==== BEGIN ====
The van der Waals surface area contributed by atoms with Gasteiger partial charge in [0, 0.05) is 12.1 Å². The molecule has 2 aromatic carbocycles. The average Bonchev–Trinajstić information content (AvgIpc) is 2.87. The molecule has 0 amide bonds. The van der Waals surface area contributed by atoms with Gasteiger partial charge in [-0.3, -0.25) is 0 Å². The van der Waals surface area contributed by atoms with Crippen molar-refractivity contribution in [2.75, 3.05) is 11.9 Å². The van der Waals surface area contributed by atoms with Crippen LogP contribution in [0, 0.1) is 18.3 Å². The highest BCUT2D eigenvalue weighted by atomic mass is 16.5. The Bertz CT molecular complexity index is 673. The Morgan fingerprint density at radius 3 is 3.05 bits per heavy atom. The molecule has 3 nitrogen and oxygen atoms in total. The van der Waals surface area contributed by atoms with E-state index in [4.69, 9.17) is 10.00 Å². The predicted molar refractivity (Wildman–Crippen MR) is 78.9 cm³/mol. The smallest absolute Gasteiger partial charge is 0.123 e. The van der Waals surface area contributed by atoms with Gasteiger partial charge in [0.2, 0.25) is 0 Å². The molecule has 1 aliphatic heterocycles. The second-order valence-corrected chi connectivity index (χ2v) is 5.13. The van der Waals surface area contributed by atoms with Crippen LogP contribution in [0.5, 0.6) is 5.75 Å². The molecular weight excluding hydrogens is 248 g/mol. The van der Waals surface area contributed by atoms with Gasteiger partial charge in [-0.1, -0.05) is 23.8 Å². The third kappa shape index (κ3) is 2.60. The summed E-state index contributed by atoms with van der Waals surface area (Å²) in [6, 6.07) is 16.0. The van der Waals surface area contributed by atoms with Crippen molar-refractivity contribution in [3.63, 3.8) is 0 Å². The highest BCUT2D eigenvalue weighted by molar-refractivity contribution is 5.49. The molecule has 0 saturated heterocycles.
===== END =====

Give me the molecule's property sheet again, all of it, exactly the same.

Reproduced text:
The van der Waals surface area contributed by atoms with Gasteiger partial charge in [0, 0.05) is 12.1 Å². The molecule has 2 aromatic carbocycles. The average Bonchev–Trinajstić information content (AvgIpc) is 2.87. The molecule has 0 amide bonds. The van der Waals surface area contributed by atoms with Gasteiger partial charge in [-0.3, -0.25) is 0 Å². The van der Waals surface area contributed by atoms with Crippen molar-refractivity contribution in [2.75, 3.05) is 11.9 Å². The van der Waals surface area contributed by atoms with Crippen LogP contribution in [0, 0.1) is 18.3 Å². The highest BCUT2D eigenvalue weighted by atomic mass is 16.5. The Bertz CT molecular complexity index is 673. The Morgan fingerprint density at radius 3 is 3.05 bits per heavy atom. The molecule has 3 nitrogen and oxygen atoms in total. The van der Waals surface area contributed by atoms with E-state index in [4.69, 9.17) is 10.00 Å². The predicted molar refractivity (Wildman–Crippen MR) is 78.9 cm³/mol. The smallest absolute Gasteiger partial charge is 0.123 e. The van der Waals surface area contributed by atoms with Gasteiger partial charge in [0.2, 0.25) is 0 Å². The molecule has 1 aliphatic heterocycles. The second-order valence-corrected chi connectivity index (χ2v) is 5.13. The van der Waals surface area contributed by atoms with Crippen LogP contribution in [0.5, 0.6) is 5.75 Å². The molecular weight excluding hydrogens is 248 g/mol. The van der Waals surface area contributed by atoms with Gasteiger partial charge in [-0.1, -0.05) is 23.8 Å². The third kappa shape index (κ3) is 2.60. The summed E-state index contributed by atoms with van der Waals surface area (Å²) in [6, 6.07) is 16.0. The van der Waals surface area contributed by atoms with Crippen molar-refractivity contribution in [3.63, 3.8) is 0 Å². The highest BCUT2D eigenvalue weighted by molar-refractivity contribution is 5.49. The molecule has 0 saturated heterocycles.